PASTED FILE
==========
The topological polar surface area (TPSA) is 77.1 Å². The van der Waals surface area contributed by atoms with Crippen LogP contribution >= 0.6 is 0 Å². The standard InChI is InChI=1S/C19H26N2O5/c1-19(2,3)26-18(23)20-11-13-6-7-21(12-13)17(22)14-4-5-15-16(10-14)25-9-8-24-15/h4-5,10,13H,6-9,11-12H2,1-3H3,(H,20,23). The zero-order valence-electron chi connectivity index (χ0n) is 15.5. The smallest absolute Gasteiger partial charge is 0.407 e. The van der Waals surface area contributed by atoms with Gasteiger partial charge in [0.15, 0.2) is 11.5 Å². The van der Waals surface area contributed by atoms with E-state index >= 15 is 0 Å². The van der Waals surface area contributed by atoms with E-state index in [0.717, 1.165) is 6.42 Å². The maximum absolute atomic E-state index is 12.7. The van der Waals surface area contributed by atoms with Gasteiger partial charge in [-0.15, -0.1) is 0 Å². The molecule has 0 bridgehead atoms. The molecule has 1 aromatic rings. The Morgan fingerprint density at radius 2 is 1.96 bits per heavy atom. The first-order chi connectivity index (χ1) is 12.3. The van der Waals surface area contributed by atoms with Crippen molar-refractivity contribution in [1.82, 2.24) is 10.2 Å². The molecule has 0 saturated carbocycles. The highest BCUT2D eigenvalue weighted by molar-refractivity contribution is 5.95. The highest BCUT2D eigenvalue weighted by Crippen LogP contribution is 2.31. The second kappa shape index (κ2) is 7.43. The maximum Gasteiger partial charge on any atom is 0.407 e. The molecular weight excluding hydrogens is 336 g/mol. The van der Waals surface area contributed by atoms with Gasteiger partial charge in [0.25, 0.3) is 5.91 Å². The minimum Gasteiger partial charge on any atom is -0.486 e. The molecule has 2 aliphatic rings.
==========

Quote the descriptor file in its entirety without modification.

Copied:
The topological polar surface area (TPSA) is 77.1 Å². The van der Waals surface area contributed by atoms with Crippen LogP contribution >= 0.6 is 0 Å². The standard InChI is InChI=1S/C19H26N2O5/c1-19(2,3)26-18(23)20-11-13-6-7-21(12-13)17(22)14-4-5-15-16(10-14)25-9-8-24-15/h4-5,10,13H,6-9,11-12H2,1-3H3,(H,20,23). The zero-order valence-electron chi connectivity index (χ0n) is 15.5. The smallest absolute Gasteiger partial charge is 0.407 e. The van der Waals surface area contributed by atoms with Gasteiger partial charge in [0.15, 0.2) is 11.5 Å². The van der Waals surface area contributed by atoms with E-state index >= 15 is 0 Å². The van der Waals surface area contributed by atoms with E-state index in [0.717, 1.165) is 6.42 Å². The maximum absolute atomic E-state index is 12.7. The van der Waals surface area contributed by atoms with Gasteiger partial charge in [-0.15, -0.1) is 0 Å². The molecule has 0 bridgehead atoms. The molecule has 1 aromatic rings. The Morgan fingerprint density at radius 2 is 1.96 bits per heavy atom. The first-order chi connectivity index (χ1) is 12.3. The van der Waals surface area contributed by atoms with Crippen molar-refractivity contribution in [1.82, 2.24) is 10.2 Å². The molecule has 0 saturated carbocycles. The highest BCUT2D eigenvalue weighted by molar-refractivity contribution is 5.95. The highest BCUT2D eigenvalue weighted by Crippen LogP contribution is 2.31. The second kappa shape index (κ2) is 7.43. The maximum Gasteiger partial charge on any atom is 0.407 e. The molecular weight excluding hydrogens is 336 g/mol. The van der Waals surface area contributed by atoms with Gasteiger partial charge in [0.25, 0.3) is 5.91 Å². The minimum Gasteiger partial charge on any atom is -0.486 e. The molecule has 2 aliphatic rings.